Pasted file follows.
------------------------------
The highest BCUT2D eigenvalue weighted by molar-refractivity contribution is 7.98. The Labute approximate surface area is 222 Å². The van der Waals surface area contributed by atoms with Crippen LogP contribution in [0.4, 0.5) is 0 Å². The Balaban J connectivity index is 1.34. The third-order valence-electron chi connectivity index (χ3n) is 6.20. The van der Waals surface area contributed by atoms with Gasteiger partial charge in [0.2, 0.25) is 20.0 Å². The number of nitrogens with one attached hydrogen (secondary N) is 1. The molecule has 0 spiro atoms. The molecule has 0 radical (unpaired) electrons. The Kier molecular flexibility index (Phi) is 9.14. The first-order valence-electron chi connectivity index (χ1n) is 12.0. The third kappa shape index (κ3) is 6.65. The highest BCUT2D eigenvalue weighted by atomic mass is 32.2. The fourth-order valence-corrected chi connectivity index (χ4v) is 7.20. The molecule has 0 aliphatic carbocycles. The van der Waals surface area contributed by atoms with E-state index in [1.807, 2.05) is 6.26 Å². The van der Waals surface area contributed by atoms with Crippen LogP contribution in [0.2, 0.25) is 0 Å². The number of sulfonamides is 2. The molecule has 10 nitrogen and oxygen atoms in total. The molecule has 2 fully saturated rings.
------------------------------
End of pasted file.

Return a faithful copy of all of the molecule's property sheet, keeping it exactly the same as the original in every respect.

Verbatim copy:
The highest BCUT2D eigenvalue weighted by molar-refractivity contribution is 7.98. The Labute approximate surface area is 222 Å². The van der Waals surface area contributed by atoms with Crippen LogP contribution in [0.4, 0.5) is 0 Å². The Balaban J connectivity index is 1.34. The third-order valence-electron chi connectivity index (χ3n) is 6.20. The van der Waals surface area contributed by atoms with Gasteiger partial charge in [0.2, 0.25) is 20.0 Å². The number of nitrogens with one attached hydrogen (secondary N) is 1. The molecule has 0 spiro atoms. The molecule has 0 radical (unpaired) electrons. The Kier molecular flexibility index (Phi) is 9.14. The first-order valence-electron chi connectivity index (χ1n) is 12.0. The third kappa shape index (κ3) is 6.65. The highest BCUT2D eigenvalue weighted by atomic mass is 32.2. The fourth-order valence-corrected chi connectivity index (χ4v) is 7.20. The molecule has 0 aliphatic carbocycles. The van der Waals surface area contributed by atoms with E-state index in [1.807, 2.05) is 6.26 Å². The van der Waals surface area contributed by atoms with Crippen LogP contribution in [0.2, 0.25) is 0 Å². The number of sulfonamides is 2. The molecule has 10 nitrogen and oxygen atoms in total. The molecule has 2 fully saturated rings.